Forensic Pathology

Discussion in 'Pathology' started by Togepi, May 17, 2017.

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  1. Togepi

    Togepi

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    May 17, 2017
    I am an M1 looking into what I want to specialize as. Forensic pathology interests me greatly, but I am finding it hard to get information with regards to the field's current state. What are the requirements, how competitive is the field, and how is the job market faring?
     
    Last edited: May 17, 2017
    Autopsy101 likes this.
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  3. Future.miss.doctor

    Future.miss.doctor

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    I'm in a similar status. From what I heard, pathology is not competitive, and forensic pathology as a fellowship is even less competitive. Cant complain :cool:
     
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  4. Autopsy101

    Autopsy101 7+ Year Member

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  5. HmanPath

    HmanPath 2+ Year Member

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    Overall the fellowships are not that competitive but, the "better" programs can be. There are plenty of smaller programs with one fellow per year that seem like would provide solid training as well. Make sure you really want to go into FP, it is not for everyone.
     
  6. Togepi

    Togepi

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    May 17, 2017
    How do you all suggest I find out if it's the right field for me?
     
  7. HmanPath

    HmanPath 2+ Year Member

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    I am not saying FP would not be a good fit, but try to keep an open mind as a med student. Try to get experiences in a lot of different fields. I know trial and error is not a fun process, but hopefully it will land you in a field that you enjoy.
     
  8. icpshootyz

    icpshootyz 7+ Year Member

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    You'll need to spend time at an actual ME office to know. I personally thought all I wanted to do was forensics. It's the only reason I went to med school. During med school I did a post-sophomore year at the pushing of an adviser (not necessary, by the way), and during that year I did a full month at the ME office. It completely turned me off of forensics. But, I fell in love with dermpath. So either way I did pathology, just now I'm a dermatopathologist and not a forensic pathologist. But really you need to see what being an ME actually entails, and that means spending a significant amount of time at the ME office, on the order of weeks or a month. Unfortunately in med school that may be difficult. Maybe over the summer between first and second year, or before med school even starts. Otherwise you have to wait for fourth year rotations which are close to when you need to make real decisions about your future.
     
  9. Autopsy101

    Autopsy101 7+ Year Member

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    Depending on your location, some ME offices do cases on Sat. and Sun. I did a lot of shadowing on weekends which was great because many of the more interesting cases come in at that time.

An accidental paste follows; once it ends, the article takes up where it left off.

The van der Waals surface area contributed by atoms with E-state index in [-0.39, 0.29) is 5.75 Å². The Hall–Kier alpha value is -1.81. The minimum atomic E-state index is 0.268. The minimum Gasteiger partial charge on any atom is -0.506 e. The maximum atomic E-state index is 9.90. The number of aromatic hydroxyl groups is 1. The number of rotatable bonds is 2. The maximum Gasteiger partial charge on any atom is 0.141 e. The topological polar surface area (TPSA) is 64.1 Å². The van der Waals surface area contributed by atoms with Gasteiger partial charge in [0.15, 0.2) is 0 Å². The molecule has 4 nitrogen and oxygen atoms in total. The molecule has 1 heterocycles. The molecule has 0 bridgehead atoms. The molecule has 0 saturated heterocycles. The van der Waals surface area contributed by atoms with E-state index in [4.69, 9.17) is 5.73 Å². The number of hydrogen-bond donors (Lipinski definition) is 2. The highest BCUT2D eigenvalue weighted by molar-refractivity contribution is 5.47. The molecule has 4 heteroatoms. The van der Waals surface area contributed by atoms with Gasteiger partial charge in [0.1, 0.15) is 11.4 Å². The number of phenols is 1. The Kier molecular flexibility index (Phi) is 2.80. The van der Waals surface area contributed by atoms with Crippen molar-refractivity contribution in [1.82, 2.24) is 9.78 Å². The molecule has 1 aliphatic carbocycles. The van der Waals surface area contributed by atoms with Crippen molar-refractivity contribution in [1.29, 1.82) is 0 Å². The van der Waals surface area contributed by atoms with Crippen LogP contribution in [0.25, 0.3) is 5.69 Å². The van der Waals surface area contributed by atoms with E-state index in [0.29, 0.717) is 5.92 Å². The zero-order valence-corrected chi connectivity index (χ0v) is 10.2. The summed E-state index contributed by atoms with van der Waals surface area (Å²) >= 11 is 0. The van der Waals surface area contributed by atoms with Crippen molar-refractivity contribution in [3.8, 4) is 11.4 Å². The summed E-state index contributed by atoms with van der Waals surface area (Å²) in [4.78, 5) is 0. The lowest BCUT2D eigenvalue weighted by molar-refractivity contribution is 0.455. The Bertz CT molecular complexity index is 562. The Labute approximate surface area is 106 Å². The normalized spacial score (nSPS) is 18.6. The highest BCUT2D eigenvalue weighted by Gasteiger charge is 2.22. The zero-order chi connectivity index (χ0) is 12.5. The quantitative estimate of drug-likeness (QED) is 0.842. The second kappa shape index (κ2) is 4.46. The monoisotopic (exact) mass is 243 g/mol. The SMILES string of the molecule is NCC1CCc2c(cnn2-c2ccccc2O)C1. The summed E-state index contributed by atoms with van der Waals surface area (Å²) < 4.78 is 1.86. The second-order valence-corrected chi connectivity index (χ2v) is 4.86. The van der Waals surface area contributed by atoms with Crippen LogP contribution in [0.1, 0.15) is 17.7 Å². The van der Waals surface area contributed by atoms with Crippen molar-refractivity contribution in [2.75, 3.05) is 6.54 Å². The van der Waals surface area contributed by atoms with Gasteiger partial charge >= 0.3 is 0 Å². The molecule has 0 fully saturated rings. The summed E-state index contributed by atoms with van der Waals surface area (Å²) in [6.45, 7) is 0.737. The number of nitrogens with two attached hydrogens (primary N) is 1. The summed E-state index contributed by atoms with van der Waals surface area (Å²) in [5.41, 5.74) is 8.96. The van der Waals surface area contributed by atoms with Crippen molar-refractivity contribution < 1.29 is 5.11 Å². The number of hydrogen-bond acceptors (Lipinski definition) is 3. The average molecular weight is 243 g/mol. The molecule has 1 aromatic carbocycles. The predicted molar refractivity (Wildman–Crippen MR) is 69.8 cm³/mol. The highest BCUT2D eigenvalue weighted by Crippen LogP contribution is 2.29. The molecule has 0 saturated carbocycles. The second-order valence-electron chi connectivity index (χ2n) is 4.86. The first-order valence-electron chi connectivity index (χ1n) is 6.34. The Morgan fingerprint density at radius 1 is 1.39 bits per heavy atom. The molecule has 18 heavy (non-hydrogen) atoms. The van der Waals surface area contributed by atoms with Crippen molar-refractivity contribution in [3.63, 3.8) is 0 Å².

10. pre med 2014

    pre med 2014 SDN Gold Donor Gold Donor 5+ Year Member

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    out of curiosity, can you elaborate what part about forensics turned you away that it took a whole month? I'd imagine for most people being at 1 or 2 autopsies is enough to know if they can or can not handle it for a career... did a decomposition finally come in?
     
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  11. icpshootyz

    icpshootyz 7+ Year Member

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    Had nothing to do with the smells or the actual autopsies, I still did Path which required plenty of autopsies. And I signed up for a month rotation, it wasn't like I got to quit when I decided I'd had enough. It just seemed so un-medical. More like a police job that required some medical knowledge than an actual medical field. The MEs went in each day, hacked and slashed as fast as possible through a bunch of autopsies, then went off and had to fill out paperwork or spend time dealing with depositions or court. Most of the autopsies were fairly meaningless - homeless found down, car/motorcycle accidents, etc. Rare homicides, and even those you basically just had to document the path of the bullet or knife. It didn't stimulate me at all like I thought it would. Wasn't for me. But, by doing that path year I did find my future career, so in a roundabout way it was worthwhile.
     
  12. KCShaw

    KCShaw Chief Resident 7+ Year Member

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    Pretty much ditto to most of the above in regards to competitiveness & job market. While I would caution that although there is a massive calculated shortage of FP's, that's not the same as saying there are jobs for every single calculated underserved area. The reality is that many underserved areas don't really care and aren't trying to do anything about it. Having said that, there are still *always* multiple advertised jobs in decent offices all around the country, and salaries have continued to creep up while accreditation is becoming more popular and generally leading to the pursuit of *lower* individual case loads, while other areas of pathology/medicine are taking hits.

    I also agree that the best way to figure out if it's for you is to do a substantial rotation in it. While it's not inaccurate to say that most cases are fairly "routine" and at their core not particularly difficult, there are also questions that are harder to answer even in routine cases, and of course there are the difficult ones. Some are unsatisfying in that a good conclusion can't be reached. Some are quite satisfying. The same can be said of most specialties & subspecialties, IMO. It's definitely a unique niche, and is not for everyone.